Race SLO Grizzly Run Club takes on San Luis Obispo Half Marathon, find coping and stress reduction skills en route to the finish line
SAN LUIS OBISPO, Calif. - The Grizzly Youth Academy cadets were impossible to miss at the San Luis Obispo Half Marathon last weekend. They were wearing bright pink shirts. Even amidst the crowd of several thousand fluorescent-clad runners about to start the full and half marathon events, the cadets were a phalanx of pink.
They emerged in a group from their bus. Their residential high school program for at-risk teens, the Grizzly Youth Academy, was located a few miles away, on the campus of Camp San Luis Obispo. The program is conducted in partnership with the California National Guard and the Grizzly Challenge Charter School, and is known for turning troubled teens’ lives around.
As most runners and veterans are well aware, running and the military have a connection that goes back about as far as the day in 490 BC that Pheidippides ran from the Battle of Marathon to Athens, nearly covering the distance we know as “the marathon” today. This statement is made somewhat in jest, as the first Olympic marathon was not contested until 1896, and mass participation in the sport has only been common for about 125 years.
But in the military, running is and has always been a requirement. And for the cadets at the Grizzly Academy, running in the Grizzly Run Club is a challenge and a privilege - one that imbues them with a sense of pride and accomplishment.
Race day: Time to shine
On April 29, I met two of the pink-clad 16-year-old cadets, Mykesha Cardona and Xavier Rice, before they began their first ever half marathons. The farthest each had ever run was a 10-mile training run in the ramp up leading to the event.
Race SLO, the organization that products the San Luis Obispo Marathon and Half, trains and supports the Grizzly Run Club. In 2017, Running USA awarded the Grizzly Run Club a $10,000 grant in support of its efforts to change lives by sharing the sport.
“In all Race SLO’s contributions to our community, I am most proud of our Grizzly Run Club,” said Samantha Pruitt, Founder and CEO of Race SLO. “Teaching these underprivileged teenagers to embrace the athlete’s life of discipline, focused work and rewards changes their lives forever.”
From the start line, she recognized their efforts one final time before the gun. "I am so proud of these kids," Pruitt said.
Change comes one stride at a time
Even before they toed the starting line, Mykesha and Xavier were anxious to share with me how their exposure to the program had been exceptionally positive.
“Before Run Club, I was not the type to go out and run. I was not interested in it,” said Mykesha, who is from Oxnard. She described her live prior to the Academy: “I was really into drugs, partying, popping pills and running away. I was thinking that was a way of coping with things.”
She completed the half in 2 hours, 32 minutes.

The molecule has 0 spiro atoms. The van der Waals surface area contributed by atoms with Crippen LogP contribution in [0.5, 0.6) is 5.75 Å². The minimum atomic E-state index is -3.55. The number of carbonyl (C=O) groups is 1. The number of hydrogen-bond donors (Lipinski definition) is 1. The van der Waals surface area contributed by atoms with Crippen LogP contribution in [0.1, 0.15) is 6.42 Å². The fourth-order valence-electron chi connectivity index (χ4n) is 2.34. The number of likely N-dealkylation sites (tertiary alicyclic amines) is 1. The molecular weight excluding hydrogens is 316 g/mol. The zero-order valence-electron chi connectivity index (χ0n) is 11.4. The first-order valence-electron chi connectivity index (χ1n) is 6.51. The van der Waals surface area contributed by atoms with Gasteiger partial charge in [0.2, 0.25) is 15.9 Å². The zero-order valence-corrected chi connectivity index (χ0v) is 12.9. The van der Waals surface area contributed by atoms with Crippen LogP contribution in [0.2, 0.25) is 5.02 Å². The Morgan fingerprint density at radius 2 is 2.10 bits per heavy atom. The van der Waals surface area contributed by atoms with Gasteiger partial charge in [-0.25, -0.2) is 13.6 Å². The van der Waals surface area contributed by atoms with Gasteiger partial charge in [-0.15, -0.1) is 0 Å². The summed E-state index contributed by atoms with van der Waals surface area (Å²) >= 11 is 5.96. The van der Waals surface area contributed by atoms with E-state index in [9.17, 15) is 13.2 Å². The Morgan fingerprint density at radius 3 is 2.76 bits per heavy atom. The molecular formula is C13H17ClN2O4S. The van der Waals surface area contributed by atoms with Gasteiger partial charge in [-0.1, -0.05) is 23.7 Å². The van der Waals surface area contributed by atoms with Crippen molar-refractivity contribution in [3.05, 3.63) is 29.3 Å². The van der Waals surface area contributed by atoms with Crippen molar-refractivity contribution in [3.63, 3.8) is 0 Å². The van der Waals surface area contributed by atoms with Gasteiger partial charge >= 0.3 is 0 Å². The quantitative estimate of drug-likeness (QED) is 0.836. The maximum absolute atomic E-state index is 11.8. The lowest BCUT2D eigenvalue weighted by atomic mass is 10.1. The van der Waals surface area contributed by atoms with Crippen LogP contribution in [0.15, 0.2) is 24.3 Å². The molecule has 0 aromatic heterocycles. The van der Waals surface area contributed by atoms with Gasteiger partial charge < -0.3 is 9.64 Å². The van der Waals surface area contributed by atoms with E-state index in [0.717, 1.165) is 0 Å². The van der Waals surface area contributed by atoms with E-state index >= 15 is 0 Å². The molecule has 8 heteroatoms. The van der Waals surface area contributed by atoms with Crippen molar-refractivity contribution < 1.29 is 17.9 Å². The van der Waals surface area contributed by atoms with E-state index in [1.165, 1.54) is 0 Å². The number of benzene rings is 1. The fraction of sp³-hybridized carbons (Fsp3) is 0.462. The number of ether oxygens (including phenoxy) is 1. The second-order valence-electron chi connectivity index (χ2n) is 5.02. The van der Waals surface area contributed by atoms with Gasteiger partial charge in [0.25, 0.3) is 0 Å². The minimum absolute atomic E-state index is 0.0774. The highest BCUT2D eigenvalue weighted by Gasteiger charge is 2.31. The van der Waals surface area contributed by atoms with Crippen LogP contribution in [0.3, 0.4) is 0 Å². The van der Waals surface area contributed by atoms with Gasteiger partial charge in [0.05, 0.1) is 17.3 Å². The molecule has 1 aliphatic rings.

"As I finished all I was thinking was i finally accomplished something that i never thought I could do and didn't give up .. I learned through all the training to stay positive and motivated while running and you will fall in love with it," Mykesha said.
Xavier, from Bakersfield, had a similar story about what brought him to the academy.
“It’s been a rough road for me in my life for the last couple of years, with a lot of drugs and stuff. I had been abusing alcohol. I’m trying to change my life now,” he said.
He finished the half marathon in just under 2 hours, though he said before the race that his only goal was to cross the line.
"I won't lie, I wanted to give up at least 100 times, but I didn't. What kept me motivated was my fellow run club members, the thousands of people cheering us on, and myself," Xavier said. "I was so happy that I had finally stuck through something for once. Looking back at all the training and hours of running I put in, it was all very worth it. Now I know I can do anything as long as I always follow this one rule: Never give up, Never give in."
Back to real life, with better coping skills
When Grizzly cadets complete their residential program in San Luis Obispo, they return home with a commitment to finish high school, earn their diplomas, and maintain the disciplinary and behavioral standards they upheld at Camp SLO.
Mykesha said she already knows running will play a role in that process for her.
“When I go home to Oxnard, this has helped me prepared to the future, Run Club especially. When I get back home, I know if I have challenges I can take a run and it will help me think about what to do rather than just going back to my old habits.”
To date, 434 Grizzly Youth Academy cadets have successfully completed their first half-marathon and 537 have also finished a 10K race with Race SLO.
“(The Running USA) grant allows us to further our company mission and legacy by providing running gear for our cadets as well as support our Run Club’s alumni after they graduate,” Pruitt said. That means dozens of cadets will continue to cross the line - and learn to cope - for years to come.
Learn more about the Grizzly Youth Academy: http://www.grizzlyyouthacademy.org/
Learn more about Race SLO: http://www.raceslo.com/